Addiction Rehab: The Impact of Winning and Losing on Family Interactions: A Biological Approach to Family Therapy.

The impact of winning and losing on family interactions: a biological approach to family therapy.

Filed under: Addiction Rehab

Can J Psychiatry. 2012 Oct; 57(10): 643-8
Sloman L, Sturman ED

Objective: To examine the connection between winning and losing and family functioning. We do this by hypothesizing a link between successful outcomes in individual competition and in functional family interaction. This enables us to show how therapeutic interventions can be directed toward the attachment system, by lowering anxiety and fostering mutual trust, and toward the social rank system, by promoting success and feelings of empowerment. Method: A search of online databases was conducted with key search terms related to winning and losing, and their effects on attachment patterns and family interactions. Results: Winning in agonistic encounters has been associated with lowered dysphoria, anxiety, and hostility. These affective states trigger positive patterns of family interaction through their effect on the social rank and attachment systems. Conclusion: Continued success promotes adaptive cycles of interaction, whereas inability to accept loss has the reverse effect. Early humans, who were more successful in competition, were better able to promote the survival and well-being of other family members, which would have accelerated our phylogenetic adaptation.
HubMed – addiction


Emergency department visits and use of outpatient physician services by adults with developmental disability and psychiatric disorder.

Filed under: Addiction Rehab

Can J Psychiatry. 2012 Oct; 57(10): 601-7
Lunsky Y, Lin E, Balogh R, Klein-Geltink J, Wilton AS, Kurdyak P

Objective: To compare the emergency department (ED), primary, and psychiatric care visit rates associated with the presence and absence of a developmental disability (DD) and a mental illness. Method: This is a population-based study comparing Ontario adults, with and without DDs and mental illnesses, in terms of rates of primary, psychiatric, and ED care, from April 2007 to March 2009. Results: In Ontario, 45% of adults with a DD received a psychiatric diagnosis during a 2-year period, and 26% of those with a psychiatric diagnosis were classified as having a serious mental illness (SMI), compared with 8% of those with a psychiatric diagnosis but no DD. People with DDs had an increased likelihood of psychiatric and ED visits. Patients with SMIs and DDs had the highest rates of such visits. Conclusions: People with more severe impairments had the greatest likelihood of ED visits, despite access to outpatient services, suggesting that outpatient care (primary and psychiatric), as currently delivered, may not be adequate to meet their complex needs.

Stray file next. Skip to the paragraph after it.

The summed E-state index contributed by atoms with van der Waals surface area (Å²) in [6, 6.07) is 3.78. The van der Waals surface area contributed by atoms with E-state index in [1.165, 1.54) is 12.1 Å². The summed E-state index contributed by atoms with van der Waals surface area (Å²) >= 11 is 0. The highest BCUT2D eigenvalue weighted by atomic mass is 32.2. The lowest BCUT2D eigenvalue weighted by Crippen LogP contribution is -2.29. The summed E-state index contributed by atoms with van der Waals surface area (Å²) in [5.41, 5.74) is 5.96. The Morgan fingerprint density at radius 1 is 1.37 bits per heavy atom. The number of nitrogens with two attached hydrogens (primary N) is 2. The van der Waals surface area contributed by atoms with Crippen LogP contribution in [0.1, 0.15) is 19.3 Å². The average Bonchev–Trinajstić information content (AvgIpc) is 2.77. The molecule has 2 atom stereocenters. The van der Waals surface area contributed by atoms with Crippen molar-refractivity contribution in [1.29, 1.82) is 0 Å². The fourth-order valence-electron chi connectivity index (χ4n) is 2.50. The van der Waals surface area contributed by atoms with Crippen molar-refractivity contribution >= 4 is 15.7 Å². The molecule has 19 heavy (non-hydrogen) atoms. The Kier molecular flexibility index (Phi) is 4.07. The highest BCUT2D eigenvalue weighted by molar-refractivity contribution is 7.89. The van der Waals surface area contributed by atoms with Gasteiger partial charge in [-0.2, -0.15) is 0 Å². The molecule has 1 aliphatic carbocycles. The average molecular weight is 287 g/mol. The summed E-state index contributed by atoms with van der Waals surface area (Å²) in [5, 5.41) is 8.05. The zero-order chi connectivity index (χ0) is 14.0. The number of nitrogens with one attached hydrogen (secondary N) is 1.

HubMed – addiction


A Role For The Prefrontal Cortex In Heroin-Seeking After Forced Abstinence By Adult Male Rats But Not Adolescents.

Filed under: Addiction Rehab

Neuropsychopharmacology. 2012 Oct 17;
Doherty JM, Cooke BM, Frantz KJ

Adolescent drug abuse is hypothesized to increase the risk of drug addiction. Yet male rats that self-administer heroin as adolescents show attenuated drug-seeking after abstinence, compared with adults. Here we explore a role for neural activity in the medial prefrontal cortex (mPFC) in age-dependent heroin-seeking. Adolescent (35-day-old at start; adolescent-onset) and adult (86-day-old at start) male rats acquired lever-pressing maintained by heroin using a fixed ratio one reinforcement schedule (0.05 and 0.025?mg/kg per infusion). Following 12 days of forced abstinence, rats were tested for heroin-seeking over 1?h by measuring the number of lever presses on the active lever. Unbiased stereology was then used to estimate the number of Fos-ir(+) and Fos-ir(-) neurons in prelimbic and infralimbic mPFC. As before, adolescents and adults self-administered similar amounts of heroin, but subsequent heroin-seeking was attenuated in the younger rats. Similarly, the adolescent-onset group failed to show significant neural activation in the prelimbic or infralimbic mPFC during the heroin-seeking test, whereas the adult-onset heroin self-administration group showed two to six times more Fos-ir(+) neurons than their saline counterparts in both mPFC subregions. Finally, the overall number of neurons in the infralimbic cortex was greater in rats from the adolescent-onset groups than adults. The mPFC may thus have a key role in some age-dependent effects of heroin self-administration.Neuropsychopharmacology advance online publication, 17 October 2012; doi:10.1038/npp.2012.200.
HubMed – addiction



Meth Addiction Rehab Saint Lucie County Florida (772) 337-8500 – Call 772-337-8500 New Life Addiction Treatment Center: Meth addiction rehab Port Saint Lucie Florida. Substance drug abuse, detox, chemical dependency, alcohol addiction. PSL Port St. Lucie, St. Lucie County


More Addiction Rehab Information…